Getting an earlier start in the workforce has its upsides.
Gen Z earn quicker respect from the older generations at work. Baby Boomers and Gen X do not count time in school as work experience. Part-time jobs or volunteer work can help Gen Z better understand the dynamics of a workplace. Anything outside the home without mom or dad will build confidence, independence, self-initiative, and people-skills.
Start as early as possible in jobs that are fun and age appropriate. For example, fast-food counter help, junior referees, movie theater ushers, tutors, farm work, yard work, animal shelter volunteers, provide a great place to start. When someone starts working at a young age, employers give more patience to develop basic work skills such as timeliness, attendance, teamwork, and interpersonal skills. Companies are less likely to tolerate poor work habits from a 23-year old out of college who “should know better.”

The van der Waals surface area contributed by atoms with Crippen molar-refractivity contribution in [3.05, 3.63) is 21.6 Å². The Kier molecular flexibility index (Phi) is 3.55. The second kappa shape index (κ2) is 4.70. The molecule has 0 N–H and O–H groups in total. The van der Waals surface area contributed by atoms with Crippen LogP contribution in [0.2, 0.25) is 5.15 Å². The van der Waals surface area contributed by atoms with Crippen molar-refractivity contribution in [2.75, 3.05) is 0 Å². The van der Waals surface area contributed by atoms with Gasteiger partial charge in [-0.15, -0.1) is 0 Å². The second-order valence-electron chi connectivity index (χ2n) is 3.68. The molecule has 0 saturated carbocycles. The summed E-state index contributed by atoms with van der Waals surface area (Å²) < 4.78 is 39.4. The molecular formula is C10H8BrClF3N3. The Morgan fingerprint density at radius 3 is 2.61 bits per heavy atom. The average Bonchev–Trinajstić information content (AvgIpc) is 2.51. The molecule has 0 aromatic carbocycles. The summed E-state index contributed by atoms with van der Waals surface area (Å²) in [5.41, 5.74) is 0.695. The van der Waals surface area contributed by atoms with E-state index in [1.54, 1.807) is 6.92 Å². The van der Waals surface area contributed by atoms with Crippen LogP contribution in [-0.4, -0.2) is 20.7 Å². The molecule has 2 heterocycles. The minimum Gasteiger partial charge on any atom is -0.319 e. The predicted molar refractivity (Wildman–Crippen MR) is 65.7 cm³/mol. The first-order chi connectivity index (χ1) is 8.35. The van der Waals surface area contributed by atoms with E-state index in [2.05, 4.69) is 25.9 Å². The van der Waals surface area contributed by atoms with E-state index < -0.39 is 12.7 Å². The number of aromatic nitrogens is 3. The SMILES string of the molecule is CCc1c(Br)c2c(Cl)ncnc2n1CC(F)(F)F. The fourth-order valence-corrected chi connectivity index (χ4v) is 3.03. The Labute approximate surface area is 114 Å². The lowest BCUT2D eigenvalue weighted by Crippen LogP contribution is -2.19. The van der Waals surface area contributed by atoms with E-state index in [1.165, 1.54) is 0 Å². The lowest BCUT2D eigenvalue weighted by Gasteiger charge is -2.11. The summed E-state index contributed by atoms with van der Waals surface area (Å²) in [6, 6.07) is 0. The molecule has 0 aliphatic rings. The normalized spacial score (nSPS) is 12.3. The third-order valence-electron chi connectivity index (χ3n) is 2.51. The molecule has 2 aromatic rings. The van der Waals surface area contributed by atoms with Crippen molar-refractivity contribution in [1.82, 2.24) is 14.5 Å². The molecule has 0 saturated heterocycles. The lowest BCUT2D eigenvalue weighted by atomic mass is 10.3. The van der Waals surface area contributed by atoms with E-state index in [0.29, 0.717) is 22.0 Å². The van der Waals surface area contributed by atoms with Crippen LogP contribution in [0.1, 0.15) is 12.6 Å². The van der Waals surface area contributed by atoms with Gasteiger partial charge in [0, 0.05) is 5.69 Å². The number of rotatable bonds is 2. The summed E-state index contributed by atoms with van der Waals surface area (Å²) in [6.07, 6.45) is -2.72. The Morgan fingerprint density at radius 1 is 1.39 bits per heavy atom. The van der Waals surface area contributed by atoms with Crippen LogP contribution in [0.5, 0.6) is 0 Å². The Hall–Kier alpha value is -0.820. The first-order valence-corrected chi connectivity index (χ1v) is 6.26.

Generation Z has arrived
Organizations have learned valuable lessons trying to understand and adapt to Gen Y. With hindsight as a teacher, we can learn from the past. We can start to develop the work ethics and work habits we want to see in our future Gen Z workforce.
You don’t have to be a parent of a Gen Z to have an impact. Everyone can be intentional to influence the behaviors we want to see. What can I do today to impact our workforce for tomorrow? Leave a comment below and let us know your ideas on how to cultivate the grit, interactions and work experience of Generation Z.